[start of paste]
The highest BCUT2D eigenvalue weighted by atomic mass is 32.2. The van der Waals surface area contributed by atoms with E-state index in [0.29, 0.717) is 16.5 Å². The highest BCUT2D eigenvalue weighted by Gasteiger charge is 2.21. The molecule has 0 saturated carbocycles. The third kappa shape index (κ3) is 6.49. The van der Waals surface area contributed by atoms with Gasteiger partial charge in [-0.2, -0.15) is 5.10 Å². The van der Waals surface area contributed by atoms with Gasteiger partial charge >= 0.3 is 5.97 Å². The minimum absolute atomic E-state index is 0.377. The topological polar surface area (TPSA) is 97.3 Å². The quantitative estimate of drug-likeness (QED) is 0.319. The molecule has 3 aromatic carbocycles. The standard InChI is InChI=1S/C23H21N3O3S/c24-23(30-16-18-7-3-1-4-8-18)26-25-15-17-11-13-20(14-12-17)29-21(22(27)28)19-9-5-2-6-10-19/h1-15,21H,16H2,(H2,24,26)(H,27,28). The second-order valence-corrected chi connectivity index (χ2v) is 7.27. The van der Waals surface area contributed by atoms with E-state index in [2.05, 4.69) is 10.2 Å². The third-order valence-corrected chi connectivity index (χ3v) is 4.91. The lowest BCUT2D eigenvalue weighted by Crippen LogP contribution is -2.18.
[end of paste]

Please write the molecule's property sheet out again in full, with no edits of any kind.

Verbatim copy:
The highest BCUT2D eigenvalue weighted by atomic mass is 32.2. The van der Waals surface area contributed by atoms with E-state index in [0.29, 0.717) is 16.5 Å². The highest BCUT2D eigenvalue weighted by Gasteiger charge is 2.21. The molecule has 0 saturated carbocycles. The third kappa shape index (κ3) is 6.49. The van der Waals surface area contributed by atoms with Gasteiger partial charge in [-0.2, -0.15) is 5.10 Å². The van der Waals surface area contributed by atoms with Gasteiger partial charge >= 0.3 is 5.97 Å². The minimum absolute atomic E-state index is 0.377. The topological polar surface area (TPSA) is 97.3 Å². The quantitative estimate of drug-likeness (QED) is 0.319. The molecule has 3 aromatic carbocycles. The standard InChI is InChI=1S/C23H21N3O3S/c24-23(30-16-18-7-3-1-4-8-18)26-25-15-17-11-13-20(14-12-17)29-21(22(27)28)19-9-5-2-6-10-19/h1-15,21H,16H2,(H2,24,26)(H,27,28). The second-order valence-corrected chi connectivity index (χ2v) is 7.27. The van der Waals surface area contributed by atoms with E-state index in [2.05, 4.69) is 10.2 Å². The third-order valence-corrected chi connectivity index (χ3v) is 4.91. The lowest BCUT2D eigenvalue weighted by Crippen LogP contribution is -2.18.